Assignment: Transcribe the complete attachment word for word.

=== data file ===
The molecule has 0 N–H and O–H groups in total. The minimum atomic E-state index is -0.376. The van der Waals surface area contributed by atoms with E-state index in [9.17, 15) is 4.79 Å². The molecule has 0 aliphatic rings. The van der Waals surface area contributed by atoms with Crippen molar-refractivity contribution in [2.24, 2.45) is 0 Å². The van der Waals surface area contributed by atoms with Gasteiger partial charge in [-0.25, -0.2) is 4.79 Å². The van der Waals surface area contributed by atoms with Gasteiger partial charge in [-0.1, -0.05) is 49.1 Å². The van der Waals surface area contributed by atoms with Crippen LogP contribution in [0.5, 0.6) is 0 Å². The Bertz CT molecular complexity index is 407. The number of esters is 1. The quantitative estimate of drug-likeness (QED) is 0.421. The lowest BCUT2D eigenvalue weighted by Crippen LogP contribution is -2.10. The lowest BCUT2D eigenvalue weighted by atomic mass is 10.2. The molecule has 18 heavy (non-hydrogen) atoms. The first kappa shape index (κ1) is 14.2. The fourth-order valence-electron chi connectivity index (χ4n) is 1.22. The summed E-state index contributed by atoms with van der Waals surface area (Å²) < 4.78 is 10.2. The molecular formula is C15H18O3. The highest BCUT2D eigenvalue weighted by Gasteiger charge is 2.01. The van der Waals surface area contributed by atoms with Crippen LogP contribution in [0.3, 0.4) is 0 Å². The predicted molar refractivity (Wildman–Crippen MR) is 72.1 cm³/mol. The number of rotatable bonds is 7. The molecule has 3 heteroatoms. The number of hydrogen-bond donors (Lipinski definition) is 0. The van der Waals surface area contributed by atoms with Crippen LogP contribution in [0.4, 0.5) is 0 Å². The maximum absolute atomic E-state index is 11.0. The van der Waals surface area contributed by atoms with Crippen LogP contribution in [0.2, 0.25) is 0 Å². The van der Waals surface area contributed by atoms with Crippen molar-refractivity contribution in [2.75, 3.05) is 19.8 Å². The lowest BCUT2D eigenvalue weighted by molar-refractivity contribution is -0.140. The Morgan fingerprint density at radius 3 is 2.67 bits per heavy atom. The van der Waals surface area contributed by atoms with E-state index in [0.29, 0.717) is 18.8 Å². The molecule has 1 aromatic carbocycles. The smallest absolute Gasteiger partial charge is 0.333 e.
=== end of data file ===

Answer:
The molecule has 0 N–H and O–H groups in total. The minimum atomic E-state index is -0.376. The van der Waals surface area contributed by atoms with E-state index in [9.17, 15) is 4.79 Å². The molecule has 0 aliphatic rings. The van der Waals surface area contributed by atoms with Crippen molar-refractivity contribution in [2.24, 2.45) is 0 Å². The van der Waals surface area contributed by atoms with Gasteiger partial charge in [-0.25, -0.2) is 4.79 Å². The van der Waals surface area contributed by atoms with Gasteiger partial charge in [-0.1, -0.05) is 49.1 Å². The van der Waals surface area contributed by atoms with Crippen LogP contribution in [0.5, 0.6) is 0 Å². The Bertz CT molecular complexity index is 407. The number of esters is 1. The quantitative estimate of drug-likeness (QED) is 0.421. The lowest BCUT2D eigenvalue weighted by Crippen LogP contribution is -2.10. The lowest BCUT2D eigenvalue weighted by atomic mass is 10.2. The molecule has 18 heavy (non-hydrogen) atoms. The first kappa shape index (κ1) is 14.2. The fourth-order valence-electron chi connectivity index (χ4n) is 1.22. The summed E-state index contributed by atoms with van der Waals surface area (Å²) < 4.78 is 10.2. The molecular formula is C15H18O3. The highest BCUT2D eigenvalue weighted by Gasteiger charge is 2.01. The van der Waals surface area contributed by atoms with Crippen LogP contribution in [0.3, 0.4) is 0 Å². The predicted molar refractivity (Wildman–Crippen MR) is 72.1 cm³/mol. The number of rotatable bonds is 7. The molecule has 3 heteroatoms. The number of hydrogen-bond donors (Lipinski definition) is 0. The van der Waals surface area contributed by atoms with Crippen LogP contribution in [0.4, 0.5) is 0 Å². The maximum absolute atomic E-state index is 11.0. The van der Waals surface area contributed by atoms with Crippen LogP contribution in [0.2, 0.25) is 0 Å². The van der Waals surface area contributed by atoms with Crippen molar-refractivity contribution in [2.75, 3.05) is 19.8 Å². The lowest BCUT2D eigenvalue weighted by molar-refractivity contribution is -0.140. The Morgan fingerprint density at radius 3 is 2.67 bits per heavy atom. The van der Waals surface area contributed by atoms with E-state index in [0.29, 0.717) is 18.8 Å². The molecule has 1 aromatic carbocycles. The smallest absolute Gasteiger partial charge is 0.333 e.